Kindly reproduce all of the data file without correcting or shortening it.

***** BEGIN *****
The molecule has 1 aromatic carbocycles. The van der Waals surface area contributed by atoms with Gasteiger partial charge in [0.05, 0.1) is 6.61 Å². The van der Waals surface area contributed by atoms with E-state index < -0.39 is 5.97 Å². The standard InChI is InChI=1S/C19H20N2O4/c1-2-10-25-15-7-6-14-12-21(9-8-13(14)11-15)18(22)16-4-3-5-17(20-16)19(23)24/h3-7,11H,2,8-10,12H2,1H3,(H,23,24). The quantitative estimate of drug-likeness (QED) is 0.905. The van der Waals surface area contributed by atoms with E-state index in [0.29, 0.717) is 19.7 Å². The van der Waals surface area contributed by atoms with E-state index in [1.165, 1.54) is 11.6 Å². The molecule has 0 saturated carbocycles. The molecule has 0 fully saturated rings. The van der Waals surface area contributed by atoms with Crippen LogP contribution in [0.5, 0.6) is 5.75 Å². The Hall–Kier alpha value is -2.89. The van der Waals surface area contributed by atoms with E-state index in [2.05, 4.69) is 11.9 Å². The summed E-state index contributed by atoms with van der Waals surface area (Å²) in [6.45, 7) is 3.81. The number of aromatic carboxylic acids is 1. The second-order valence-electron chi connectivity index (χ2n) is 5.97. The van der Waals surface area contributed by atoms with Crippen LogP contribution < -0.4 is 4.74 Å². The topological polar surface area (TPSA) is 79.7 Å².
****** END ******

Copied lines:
The molecule has 1 aromatic carbocycles. The van der Waals surface area contributed by atoms with Gasteiger partial charge in [0.05, 0.1) is 6.61 Å². The van der Waals surface area contributed by atoms with E-state index < -0.39 is 5.97 Å². The standard InChI is InChI=1S/C19H20N2O4/c1-2-10-25-15-7-6-14-12-21(9-8-13(14)11-15)18(22)16-4-3-5-17(20-16)19(23)24/h3-7,11H,2,8-10,12H2,1H3,(H,23,24). The quantitative estimate of drug-likeness (QED) is 0.905. The van der Waals surface area contributed by atoms with E-state index in [0.29, 0.717) is 19.7 Å². The van der Waals surface area contributed by atoms with E-state index in [1.165, 1.54) is 11.6 Å². The molecule has 0 saturated carbocycles. The molecule has 0 fully saturated rings. The van der Waals surface area contributed by atoms with Crippen LogP contribution in [0.5, 0.6) is 5.75 Å². The Hall–Kier alpha value is -2.89. The van der Waals surface area contributed by atoms with E-state index in [2.05, 4.69) is 11.9 Å². The summed E-state index contributed by atoms with van der Waals surface area (Å²) in [6.45, 7) is 3.81. The number of aromatic carboxylic acids is 1. The second-order valence-electron chi connectivity index (χ2n) is 5.97. The van der Waals surface area contributed by atoms with Crippen LogP contribution < -0.4 is 4.74 Å². The topological polar surface area (TPSA) is 79.7 Å².